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Home :: Archive :: 1997 :: January ::
Re: Claudius and the Mousetrap; Branagh's *Hamlet*
Shakespeare Electronic Conference, SHK 8.0045.  Monday, 13 January 1997.

(1)     From:   W. L. Godshalk <
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        Date:   Saturday, 11 Jan 1997 21:18:07 -0500
        Subj:   Re: Claudius and the Mousetrap; Branagh's *Hamlet*

(2)     From:   W. L. Godshalk <
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        Date:   Saturday, 11 Jan 1997 22:30:57 -0500
        Subj:   Re: Claudius and the Mousetrap; Branagh's *Hamlet*

(3)     From:   Dave Worster <
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        Date:   Monday, 13 Jan 1997 09:03:00 -0500 (EST)
        Subj:   Re: Claudius and the Mousetrap; Branagh's *Hamlet*


(1)----------------------------------------------------------------------------
From:           W. L. Godshalk <
 This e-mail address is being protected from spambots. You need JavaScript enabled to view it
 >
Date:           Saturday, 11 Jan 1997 21:18:07 -0500
Subject:        Re: Claudius and the Mousetrap; Branagh's *Hamlet*

Mark Mann writes:

>The BBC production makes the moment much more powerful and focused. Claudius
(Patrick Stewart) rises, the play stops, he crosses to Hamlet in silence, in
control, and they stand in front of each other for what seems an eternity,
andthe point is driven home  that they have just looked into each other's
hearts and both found true danger there. Claudius reaches back and quietly,
without taking his eyes off Hamlet, says " Give me some light", a torch is
handed to him, and he exits, still masking his private fears before the public.

As I recall this scene, Claudius says, "Give me some light," before he walks
over to Hamlet.  He uses the torch he has been handed to examine Hamlet's face,
then says, "Away," and walks out.

Do I remember incorrectly, or is there more than one version of this scene?

As I recall, there is at least two versions of the BBC
<italic>Merchant</italic>.  In one version, in Act 4, Shylock is forcibly
baptized--his face pushed into the water--and then a huge cross is placed
around his neck and he is pushed out of the court.  In another version, this
baptism is cut.  Am I correct in this remembrance?

Yours, Bill Godshalk

(2)----------------------------------------------------------------------------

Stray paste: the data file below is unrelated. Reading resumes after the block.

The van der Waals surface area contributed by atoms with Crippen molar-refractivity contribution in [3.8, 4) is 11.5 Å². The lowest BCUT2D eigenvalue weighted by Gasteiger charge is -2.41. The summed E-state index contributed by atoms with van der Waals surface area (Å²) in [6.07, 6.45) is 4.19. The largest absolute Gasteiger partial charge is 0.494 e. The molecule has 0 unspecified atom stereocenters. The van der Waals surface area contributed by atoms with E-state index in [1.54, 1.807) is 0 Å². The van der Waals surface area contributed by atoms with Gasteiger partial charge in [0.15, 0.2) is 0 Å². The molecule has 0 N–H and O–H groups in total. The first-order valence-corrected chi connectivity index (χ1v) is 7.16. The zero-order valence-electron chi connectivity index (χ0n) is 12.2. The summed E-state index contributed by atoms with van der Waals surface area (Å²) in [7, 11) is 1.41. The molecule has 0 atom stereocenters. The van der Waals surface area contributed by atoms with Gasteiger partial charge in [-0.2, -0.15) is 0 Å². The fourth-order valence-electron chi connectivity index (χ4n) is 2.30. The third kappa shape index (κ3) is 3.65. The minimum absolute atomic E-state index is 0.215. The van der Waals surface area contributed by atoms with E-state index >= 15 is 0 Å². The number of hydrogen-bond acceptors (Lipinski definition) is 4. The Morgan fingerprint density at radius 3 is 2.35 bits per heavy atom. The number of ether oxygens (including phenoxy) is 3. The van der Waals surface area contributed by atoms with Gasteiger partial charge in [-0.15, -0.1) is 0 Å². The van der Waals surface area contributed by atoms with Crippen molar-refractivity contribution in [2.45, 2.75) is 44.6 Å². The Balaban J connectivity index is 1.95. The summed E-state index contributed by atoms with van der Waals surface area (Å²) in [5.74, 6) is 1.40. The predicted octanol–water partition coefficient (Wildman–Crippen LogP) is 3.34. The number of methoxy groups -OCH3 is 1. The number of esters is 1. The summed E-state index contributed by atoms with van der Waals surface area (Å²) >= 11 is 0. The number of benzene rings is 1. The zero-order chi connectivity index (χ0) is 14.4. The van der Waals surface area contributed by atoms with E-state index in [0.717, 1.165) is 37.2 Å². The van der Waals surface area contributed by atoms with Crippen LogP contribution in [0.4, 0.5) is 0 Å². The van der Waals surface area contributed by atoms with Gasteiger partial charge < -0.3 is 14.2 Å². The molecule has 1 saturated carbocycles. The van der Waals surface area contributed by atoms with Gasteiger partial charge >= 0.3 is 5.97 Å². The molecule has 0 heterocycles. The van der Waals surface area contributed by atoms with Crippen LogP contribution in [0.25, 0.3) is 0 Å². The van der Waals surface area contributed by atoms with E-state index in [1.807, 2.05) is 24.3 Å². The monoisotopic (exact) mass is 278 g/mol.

From:           W. L. Godshalk <
 This e-mail address is being protected from spambots. You need JavaScript enabled to view it
 >
Date:           Saturday, 11 Jan 1997 22:30:57 -0500
Subject:        Re: Claudius and the Mousetrap; Branagh's *Hamlet*

Of course, the Mousetrap does not follow the ghost's story exactly.  The
murderer is the nephew--a fact not lost on many commentators. If Claudius is on
his toes, that fact should not evade him either.  As Harry Levin noted long
ago, the Mousetrap is a threat directed at Claudius by young Hamlet.

The fact that Hamlet has to intrude his own comments into the Mousetrap in
order to get Claudius to move is again puzzling--if Claudius is watching a
reenactment of his crime.  Obviously, Claudius admits, in the next scene, that
he "done it."  But, as some commentators have asked, did Claudius do it the way
old King Hamlet says he "done it"?  Is the old king hiding the manner in which
he was really murdered?

Of course, there are no good answers to those questions.  You can answer,
"Nonsense!"  But that doesn't make the questions go away.

We don't know what is (hypothetically) going on in Claudius's head as he
watches the Mousetrap.  And we can't be sure that old King Hamlet is a truth
teller.  But we can argue that the Mousetrap doesn't prove Claudius's
guilt--enough though we learn that he is guilty.  Claudius may rise and leave
because of Hamlet's implied threat.

Yours, Bill Godshalk

(3)----------------------------------------------------------------------------
From:           Dave Worster <
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Date:           Monday, 13 Jan 1997 09:03:00 -0500 (EST)
Subject:        Re: Claudius and the Mousetrap; Branagh's *Hamlet*

Harry Hill's comment regarding the distinction between stage acting and movie
acting is right on target.  As we discovered during an MLA session on
performance criticism in December (three great papers given by WB Worthen,
Clare-Marie Wall, and Miranda Johnson-Haddad), it is very easy for a
conversation about *theatrical* performances to "bleed over" into one about
cinematic performances (or vice-versa).  But the two kinds of performances must
be kept distinct; they are two very different kinds of animal.  Stan McKenzie's
comment that Branagh created a performance Jacobi never gave as an actor
illustrates the dangers of applying the standards and conventions of stage
performance to movies.  If one applies a definition of stage performance to a
movie performance, then NO movie actor has ever given one .

Dave Worster
UNC-Chapel Hill
 

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